Just because it’s legal to do something, doesn’t necessarily mean that you should. Getting behind the wheel while under the influence of any drug or alcohol is never a good idea, especially if you want to avoid an accident.
According to a story that appeared on the KCBS Radio website, in states where marijuana has been legalized for recreational use showed a marked increase in the number of injuries and accidents.
Researchers at the University of California San Francisco (UCSF) examined some 28 million hospital records both before and after the state of Colorado decided to legalize marijuana for recreational purposes. What they found was that while users of cannabis did report getting relief from chronic pain, and a 5% drop in hospital admission for pain, there was a 10% increase in the number of motor vehicle accidents in the state.
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Other adverse effects after the legalization of recreational marijuana were an increase in the abuse of alcohol and other drugs and overdoses. According to UCSF professor of medicine Gregory Marcus, who is also the study’s senior author, “It’s also possible that with increased access to cannabis people were more likely to consume other drugs, such as cocaine, heroin, et cetera.”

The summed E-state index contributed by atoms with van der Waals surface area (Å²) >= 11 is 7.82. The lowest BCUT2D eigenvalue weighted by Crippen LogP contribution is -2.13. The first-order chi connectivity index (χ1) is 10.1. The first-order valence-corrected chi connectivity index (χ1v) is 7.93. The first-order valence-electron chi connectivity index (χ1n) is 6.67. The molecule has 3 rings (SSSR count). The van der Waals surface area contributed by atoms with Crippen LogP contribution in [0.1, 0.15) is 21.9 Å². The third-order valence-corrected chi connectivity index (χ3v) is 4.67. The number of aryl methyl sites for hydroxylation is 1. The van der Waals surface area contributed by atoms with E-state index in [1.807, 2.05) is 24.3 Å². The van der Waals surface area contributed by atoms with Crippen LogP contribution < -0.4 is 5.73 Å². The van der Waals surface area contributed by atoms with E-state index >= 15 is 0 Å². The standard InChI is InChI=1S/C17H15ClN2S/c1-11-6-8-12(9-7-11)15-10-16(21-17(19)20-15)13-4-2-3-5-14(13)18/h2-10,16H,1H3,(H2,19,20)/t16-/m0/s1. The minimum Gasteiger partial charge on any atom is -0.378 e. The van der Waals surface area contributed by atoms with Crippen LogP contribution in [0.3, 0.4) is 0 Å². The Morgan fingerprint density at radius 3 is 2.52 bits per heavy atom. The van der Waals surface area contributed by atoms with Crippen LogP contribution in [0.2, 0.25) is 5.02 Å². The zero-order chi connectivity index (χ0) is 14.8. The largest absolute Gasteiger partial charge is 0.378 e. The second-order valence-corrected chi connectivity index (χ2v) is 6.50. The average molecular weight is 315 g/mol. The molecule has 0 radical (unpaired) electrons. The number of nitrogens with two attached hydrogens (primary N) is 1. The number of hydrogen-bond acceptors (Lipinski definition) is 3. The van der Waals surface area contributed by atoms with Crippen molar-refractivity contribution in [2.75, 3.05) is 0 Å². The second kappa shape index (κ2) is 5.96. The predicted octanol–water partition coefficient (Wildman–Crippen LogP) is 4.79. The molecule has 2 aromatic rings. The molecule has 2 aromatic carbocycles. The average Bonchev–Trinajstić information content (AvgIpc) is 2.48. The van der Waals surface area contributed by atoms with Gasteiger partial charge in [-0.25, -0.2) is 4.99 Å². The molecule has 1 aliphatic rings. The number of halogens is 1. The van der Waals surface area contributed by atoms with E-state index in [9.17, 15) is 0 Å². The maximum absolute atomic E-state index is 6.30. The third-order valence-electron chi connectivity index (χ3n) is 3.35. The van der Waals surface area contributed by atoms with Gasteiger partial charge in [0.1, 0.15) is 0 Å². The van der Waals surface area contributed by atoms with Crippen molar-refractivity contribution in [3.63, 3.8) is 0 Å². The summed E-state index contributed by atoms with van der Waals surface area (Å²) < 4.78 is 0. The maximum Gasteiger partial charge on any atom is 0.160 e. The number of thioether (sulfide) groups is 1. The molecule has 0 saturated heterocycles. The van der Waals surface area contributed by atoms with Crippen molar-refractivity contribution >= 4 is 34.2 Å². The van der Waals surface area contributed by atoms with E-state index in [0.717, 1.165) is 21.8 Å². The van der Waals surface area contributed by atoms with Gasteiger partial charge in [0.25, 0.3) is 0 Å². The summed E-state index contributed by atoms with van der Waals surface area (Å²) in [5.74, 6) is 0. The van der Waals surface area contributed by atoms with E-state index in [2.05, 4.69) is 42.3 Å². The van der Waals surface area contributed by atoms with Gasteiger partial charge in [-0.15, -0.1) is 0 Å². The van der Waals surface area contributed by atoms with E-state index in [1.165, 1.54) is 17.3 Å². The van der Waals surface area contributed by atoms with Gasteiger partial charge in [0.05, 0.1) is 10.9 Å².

In spite of the legalization of cannabis in nine states, the federal government still considers cannabis illegal for recreational use. Because California is one of the states that has legalized the use of cannabis, Dr. Marcus believes that it allows him and his team to observe the health effects of its use more closely and potentially in assist in determining other ways confront addiction to other drugs.